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  1. If you visit the city of Lincoln, you won’t be able to miss the cathedral. Standing on top of a hill (the walk up to it is named “Steep Hill” – it’s not an exaggeration!) the cathedral dominates the skyline. The climb up the hill is well worth it though, as it brings you through little medieval streets in to a small square, and the cathedral itself with a medieval gate in front of it. 

  2. Thriplow church stands on a small hill overlooking the Cambridgeshire countryside, close to the site of a Bronze Age tumulus (burial mound). The current church dates from the 13th century, as records show it was “given” to Peterhouse (the earliest College in Cambridge) in 1284. However Thriplow has been in existence since before the Norman invasion, so the current building was probably erected in place of an earlier Anglo-Saxon church. The font is believed to date from the Norman period, and some pillars and windows also suggest Norman origins.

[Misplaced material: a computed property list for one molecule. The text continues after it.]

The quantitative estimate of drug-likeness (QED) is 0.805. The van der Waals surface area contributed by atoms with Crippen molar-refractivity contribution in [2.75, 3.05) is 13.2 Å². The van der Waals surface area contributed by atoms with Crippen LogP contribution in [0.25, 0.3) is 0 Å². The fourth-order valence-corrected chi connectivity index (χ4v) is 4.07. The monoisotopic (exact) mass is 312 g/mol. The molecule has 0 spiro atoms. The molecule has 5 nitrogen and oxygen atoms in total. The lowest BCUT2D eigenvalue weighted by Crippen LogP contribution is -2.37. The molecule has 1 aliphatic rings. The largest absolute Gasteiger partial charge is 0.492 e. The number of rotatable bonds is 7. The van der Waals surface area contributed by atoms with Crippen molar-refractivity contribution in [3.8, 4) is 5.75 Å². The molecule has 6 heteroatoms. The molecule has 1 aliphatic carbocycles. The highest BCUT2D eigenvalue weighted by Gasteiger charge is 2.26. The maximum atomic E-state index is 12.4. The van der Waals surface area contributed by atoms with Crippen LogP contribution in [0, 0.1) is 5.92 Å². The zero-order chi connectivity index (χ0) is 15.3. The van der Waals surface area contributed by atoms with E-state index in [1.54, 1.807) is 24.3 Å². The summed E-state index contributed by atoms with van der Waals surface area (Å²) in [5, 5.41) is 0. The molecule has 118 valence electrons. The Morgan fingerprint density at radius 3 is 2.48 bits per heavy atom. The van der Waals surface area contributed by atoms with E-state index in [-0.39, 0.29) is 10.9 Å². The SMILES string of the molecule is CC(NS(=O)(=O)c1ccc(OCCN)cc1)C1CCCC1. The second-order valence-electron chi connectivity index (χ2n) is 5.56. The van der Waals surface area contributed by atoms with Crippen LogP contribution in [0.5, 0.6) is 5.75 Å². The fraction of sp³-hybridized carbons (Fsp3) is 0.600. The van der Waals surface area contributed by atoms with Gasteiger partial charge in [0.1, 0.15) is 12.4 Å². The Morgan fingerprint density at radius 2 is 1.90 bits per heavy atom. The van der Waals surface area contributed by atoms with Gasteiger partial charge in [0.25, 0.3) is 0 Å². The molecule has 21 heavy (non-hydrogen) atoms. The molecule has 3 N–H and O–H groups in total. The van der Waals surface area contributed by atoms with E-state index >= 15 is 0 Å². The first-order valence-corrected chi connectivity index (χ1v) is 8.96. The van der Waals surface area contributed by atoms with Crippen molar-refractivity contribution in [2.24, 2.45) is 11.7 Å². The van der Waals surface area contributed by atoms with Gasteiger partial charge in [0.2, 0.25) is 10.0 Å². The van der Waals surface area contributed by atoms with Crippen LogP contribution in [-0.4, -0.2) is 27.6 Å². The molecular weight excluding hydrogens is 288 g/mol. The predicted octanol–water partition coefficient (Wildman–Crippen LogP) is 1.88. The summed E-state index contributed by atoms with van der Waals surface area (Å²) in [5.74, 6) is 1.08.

3. If you drive along the A10 towards Royston then you may pass by a few signs for the turning towards Reed. You'll probably ignore those signs, but should you decide to follow them then you'll find a small village. Down a side road is the equally small church of St Mary. You'll probably think it's nothing special, but this church shows so much evidence of it's Anglo-Saxon origins that it's second only to the abbey at St Albans. No other church in Hertfordshire has this much original stonework remaining.